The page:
For someone who knows some Russian, the 3rd person possessive adjectives in Croatian look odd. But looking at it more closely, I’ve realised that their Russian counterparts are just as odd, though in a different way. Russian Table 1 shows some of the possessive adjectives in Russian. The adjective’s stem depends on the person (1st,…… Continue reading Some odd possessive adjectives in Slavonic
Reports in today’s media give the impression that Cambridge University’s German department has just issued a diktat that students must, from now on, eliminate all gendered terms when they are speaking or writing German. The rather sensationalists reports accuse the department of jumping onto a woke bandwagon. As far as I can tell after some…… Continue reading Has Cambridge University’s German department driven off in a Wokeswagon?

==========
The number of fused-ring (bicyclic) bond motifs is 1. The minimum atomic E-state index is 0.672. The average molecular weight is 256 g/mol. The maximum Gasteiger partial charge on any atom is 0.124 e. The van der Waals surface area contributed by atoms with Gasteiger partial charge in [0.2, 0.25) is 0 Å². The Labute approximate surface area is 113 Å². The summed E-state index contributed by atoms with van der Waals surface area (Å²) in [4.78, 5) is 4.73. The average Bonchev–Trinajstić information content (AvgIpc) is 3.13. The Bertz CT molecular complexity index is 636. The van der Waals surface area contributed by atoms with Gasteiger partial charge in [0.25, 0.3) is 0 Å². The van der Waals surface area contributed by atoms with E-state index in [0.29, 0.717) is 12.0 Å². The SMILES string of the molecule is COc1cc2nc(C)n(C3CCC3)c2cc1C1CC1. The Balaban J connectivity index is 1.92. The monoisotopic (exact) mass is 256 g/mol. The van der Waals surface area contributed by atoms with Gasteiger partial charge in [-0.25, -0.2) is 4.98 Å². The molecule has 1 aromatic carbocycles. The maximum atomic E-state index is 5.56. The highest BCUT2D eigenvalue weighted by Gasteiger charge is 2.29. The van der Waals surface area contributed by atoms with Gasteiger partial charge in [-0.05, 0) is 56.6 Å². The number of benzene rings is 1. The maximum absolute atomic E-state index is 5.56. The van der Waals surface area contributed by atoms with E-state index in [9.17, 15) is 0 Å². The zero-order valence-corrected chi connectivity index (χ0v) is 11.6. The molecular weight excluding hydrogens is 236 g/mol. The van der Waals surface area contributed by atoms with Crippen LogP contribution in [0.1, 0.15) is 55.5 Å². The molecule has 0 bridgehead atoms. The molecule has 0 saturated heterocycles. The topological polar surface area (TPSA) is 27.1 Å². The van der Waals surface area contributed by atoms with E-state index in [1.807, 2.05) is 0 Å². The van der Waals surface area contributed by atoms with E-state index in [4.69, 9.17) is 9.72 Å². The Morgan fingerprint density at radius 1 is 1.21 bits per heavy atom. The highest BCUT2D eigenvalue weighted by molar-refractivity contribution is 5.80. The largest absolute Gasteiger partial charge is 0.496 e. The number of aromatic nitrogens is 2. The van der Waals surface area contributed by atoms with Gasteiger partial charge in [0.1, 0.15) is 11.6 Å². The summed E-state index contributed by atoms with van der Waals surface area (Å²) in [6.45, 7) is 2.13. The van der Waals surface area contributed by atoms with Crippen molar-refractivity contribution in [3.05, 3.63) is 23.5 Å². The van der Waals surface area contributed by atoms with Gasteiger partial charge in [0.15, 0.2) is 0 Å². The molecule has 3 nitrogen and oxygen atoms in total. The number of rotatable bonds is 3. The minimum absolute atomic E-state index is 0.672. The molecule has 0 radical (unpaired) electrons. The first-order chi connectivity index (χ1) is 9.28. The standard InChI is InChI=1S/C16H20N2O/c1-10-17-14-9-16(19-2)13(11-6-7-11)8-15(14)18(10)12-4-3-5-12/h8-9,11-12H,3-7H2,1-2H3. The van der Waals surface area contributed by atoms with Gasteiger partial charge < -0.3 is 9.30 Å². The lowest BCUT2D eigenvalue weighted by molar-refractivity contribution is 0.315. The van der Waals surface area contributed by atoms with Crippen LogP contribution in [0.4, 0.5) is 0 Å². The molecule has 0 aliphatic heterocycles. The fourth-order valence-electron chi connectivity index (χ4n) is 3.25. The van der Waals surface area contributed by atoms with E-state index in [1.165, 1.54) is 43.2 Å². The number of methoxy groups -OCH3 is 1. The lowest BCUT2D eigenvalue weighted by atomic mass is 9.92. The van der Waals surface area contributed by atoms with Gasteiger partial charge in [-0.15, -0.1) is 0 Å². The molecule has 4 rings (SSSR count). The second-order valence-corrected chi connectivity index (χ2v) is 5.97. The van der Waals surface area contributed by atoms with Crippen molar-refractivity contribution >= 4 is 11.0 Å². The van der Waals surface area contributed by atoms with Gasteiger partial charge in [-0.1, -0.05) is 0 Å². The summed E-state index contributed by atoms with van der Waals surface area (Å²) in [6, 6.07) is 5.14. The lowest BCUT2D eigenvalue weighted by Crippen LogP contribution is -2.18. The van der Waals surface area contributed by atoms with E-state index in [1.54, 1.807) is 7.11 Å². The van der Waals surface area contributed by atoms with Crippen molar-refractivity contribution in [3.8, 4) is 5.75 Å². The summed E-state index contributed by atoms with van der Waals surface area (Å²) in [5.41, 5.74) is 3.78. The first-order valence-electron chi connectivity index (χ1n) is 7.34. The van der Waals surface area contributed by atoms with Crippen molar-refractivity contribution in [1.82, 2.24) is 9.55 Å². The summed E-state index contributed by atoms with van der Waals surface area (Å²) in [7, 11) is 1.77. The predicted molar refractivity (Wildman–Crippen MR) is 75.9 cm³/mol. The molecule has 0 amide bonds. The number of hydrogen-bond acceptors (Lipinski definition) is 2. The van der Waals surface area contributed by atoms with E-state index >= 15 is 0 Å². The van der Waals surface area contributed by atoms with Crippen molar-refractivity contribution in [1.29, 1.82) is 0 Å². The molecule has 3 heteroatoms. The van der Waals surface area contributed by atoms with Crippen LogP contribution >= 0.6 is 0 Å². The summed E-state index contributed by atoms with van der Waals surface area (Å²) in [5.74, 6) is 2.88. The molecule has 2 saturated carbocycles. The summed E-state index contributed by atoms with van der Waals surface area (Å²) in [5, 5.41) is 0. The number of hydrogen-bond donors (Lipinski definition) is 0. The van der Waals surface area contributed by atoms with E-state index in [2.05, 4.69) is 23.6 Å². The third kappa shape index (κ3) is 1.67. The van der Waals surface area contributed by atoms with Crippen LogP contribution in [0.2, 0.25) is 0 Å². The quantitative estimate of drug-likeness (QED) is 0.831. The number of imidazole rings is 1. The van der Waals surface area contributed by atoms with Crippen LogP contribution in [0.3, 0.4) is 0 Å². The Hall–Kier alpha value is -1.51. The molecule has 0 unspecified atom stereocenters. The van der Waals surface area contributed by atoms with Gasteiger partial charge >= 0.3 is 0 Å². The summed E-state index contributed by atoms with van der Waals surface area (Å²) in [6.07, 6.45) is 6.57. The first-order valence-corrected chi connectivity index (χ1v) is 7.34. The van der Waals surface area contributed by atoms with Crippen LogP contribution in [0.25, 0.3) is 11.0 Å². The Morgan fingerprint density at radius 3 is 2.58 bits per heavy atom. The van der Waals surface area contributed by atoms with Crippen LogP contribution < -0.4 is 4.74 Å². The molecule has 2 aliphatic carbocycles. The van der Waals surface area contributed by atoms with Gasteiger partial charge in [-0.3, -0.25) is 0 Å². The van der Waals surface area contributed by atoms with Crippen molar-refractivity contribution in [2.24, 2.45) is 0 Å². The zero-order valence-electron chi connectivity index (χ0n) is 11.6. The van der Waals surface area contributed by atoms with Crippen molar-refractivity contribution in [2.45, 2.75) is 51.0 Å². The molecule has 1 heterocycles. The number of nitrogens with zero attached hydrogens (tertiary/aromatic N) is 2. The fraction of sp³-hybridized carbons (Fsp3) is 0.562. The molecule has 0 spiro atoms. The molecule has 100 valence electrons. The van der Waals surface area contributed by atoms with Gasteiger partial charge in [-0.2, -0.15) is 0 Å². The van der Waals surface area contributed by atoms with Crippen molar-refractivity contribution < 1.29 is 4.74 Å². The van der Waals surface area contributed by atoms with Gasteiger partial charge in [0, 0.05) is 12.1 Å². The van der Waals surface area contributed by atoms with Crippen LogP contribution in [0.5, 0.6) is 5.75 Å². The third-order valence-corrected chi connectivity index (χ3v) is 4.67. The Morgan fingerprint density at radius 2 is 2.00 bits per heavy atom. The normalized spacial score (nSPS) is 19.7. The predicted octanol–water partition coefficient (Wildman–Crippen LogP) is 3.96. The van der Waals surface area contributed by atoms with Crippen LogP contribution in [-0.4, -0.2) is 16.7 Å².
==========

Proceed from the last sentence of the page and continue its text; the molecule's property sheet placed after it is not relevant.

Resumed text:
The Italian publisher Treccani will change how it lists nouns and adjectives in the next edition of its Dizionario della Lingua Italiana (Dictionary of the Italian Language), due to come out in October. Previous editions have followed the traditional practice of listing nouns and adjectives under only the masculine form of the head word. The…… Continue reading Italian dictionary will now include feminine forms
The past tense of verbs in Russian looks very odd. It marks the gender and number of the verb’s subject, but does not mark whether the subject is 1st person (I / we), 2nd person (you) or 3rd person (she / he / it / they). In this respect, the Russian past tense differs from…… Continue reading Why is the past tense in Russian so odd?
In cricketing circles, there has been a trend recently to using the term batter instead of the traditional term batsman. I often side with (bat for?) the dinosaurs on this sort of terminology question, but on this one I’m now batting for the innovators. Here’s why. In the past, when I heard someone talk about…… Continue reading Time for batters to join the bowlers and fielders